Kremenchuk, Ukraine 69 years after liberation
Kremenchuk, or Кременчук (Russian) Кременчуг (Ukrainian) is an industrial town in central Ukraine, in the Poltava administrative region along the banks of Ukraine’s famous Dnieper River. Most of the photos for this report, unless otherwise noted, are from: http://www.kremenchuk.org/eng.
The settlement of Kremenchuk was founded in 1571 and later the Kremenchuk fortress was built by French military engineer Guillaume Levasser de Boplan in 1638. The town quickly became an important city for transportation of goods from Russia to other parts of Europe.
Russian armies and the Navy was based here during the Russian-Turkish war (1787-1791) as local shipbuilders built the fleet for Russia’s Black Sea flotilla. In 1802 Kremenchuk was made a part of the Poltava oblast. Today railway cars and automobiles are manufactured in Kremenchuk as well as one of the largest truck factories in Europe to produce trucks for Russian auto maker KrAZ.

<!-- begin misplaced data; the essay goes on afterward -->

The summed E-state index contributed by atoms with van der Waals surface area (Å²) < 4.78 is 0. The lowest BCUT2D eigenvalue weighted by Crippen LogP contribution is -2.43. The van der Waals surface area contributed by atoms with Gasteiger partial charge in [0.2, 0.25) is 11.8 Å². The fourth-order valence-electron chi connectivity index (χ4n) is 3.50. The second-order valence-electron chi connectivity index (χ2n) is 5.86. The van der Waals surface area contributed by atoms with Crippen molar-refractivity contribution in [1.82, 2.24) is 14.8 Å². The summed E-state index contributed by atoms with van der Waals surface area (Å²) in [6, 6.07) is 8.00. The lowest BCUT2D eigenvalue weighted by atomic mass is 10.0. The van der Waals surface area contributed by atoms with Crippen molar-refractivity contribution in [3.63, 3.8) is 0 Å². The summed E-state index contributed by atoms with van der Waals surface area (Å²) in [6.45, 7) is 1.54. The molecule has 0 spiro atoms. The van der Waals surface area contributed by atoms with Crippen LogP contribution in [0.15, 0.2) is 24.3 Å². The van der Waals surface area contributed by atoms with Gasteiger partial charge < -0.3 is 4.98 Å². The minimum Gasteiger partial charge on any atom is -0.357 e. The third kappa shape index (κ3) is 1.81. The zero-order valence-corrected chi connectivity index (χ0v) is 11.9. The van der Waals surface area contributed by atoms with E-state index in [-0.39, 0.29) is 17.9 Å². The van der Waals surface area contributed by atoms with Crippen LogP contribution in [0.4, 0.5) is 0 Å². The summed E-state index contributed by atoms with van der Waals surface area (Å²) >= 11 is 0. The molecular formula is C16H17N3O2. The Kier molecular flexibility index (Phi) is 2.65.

The city suffered during the Nazi invasion of the Soviet Union in 1941. Almost 90% of the city’s buildings were destroyed and thousands died, including most of the Jewish population. War records held in the Russian Extraordinary State Commission archives in Moscow detail how the destruction of the Jewish population was a primary goal of Nazi SS units occupying Kremenchuk.
Prior to the war almost 30,000 Jewish persons, about 47% of the total population, lived in the city. After the war there were approximately 8,000 Jewish survivors. The Germans made a point of destroying the city’s synagogues, leaving only the historic “Great” synagogue standing but stripped and the roof blown off.
This past January (2012) the Jewish community of Kremenchug was forced to again deal with anti-Semitism after a Molotov cocktail ignited a fire and damaged the synagogue exterior in the early morning hours of the New Year. The attack took place less than a month after the dedication of a new Torah scroll. Two months prior a similar attempted firebombing failed to fully ignite and spared the synagogue of damages.
(Photos for this report unless otherwise noted are from: http://www.kremenchuk.org/eng)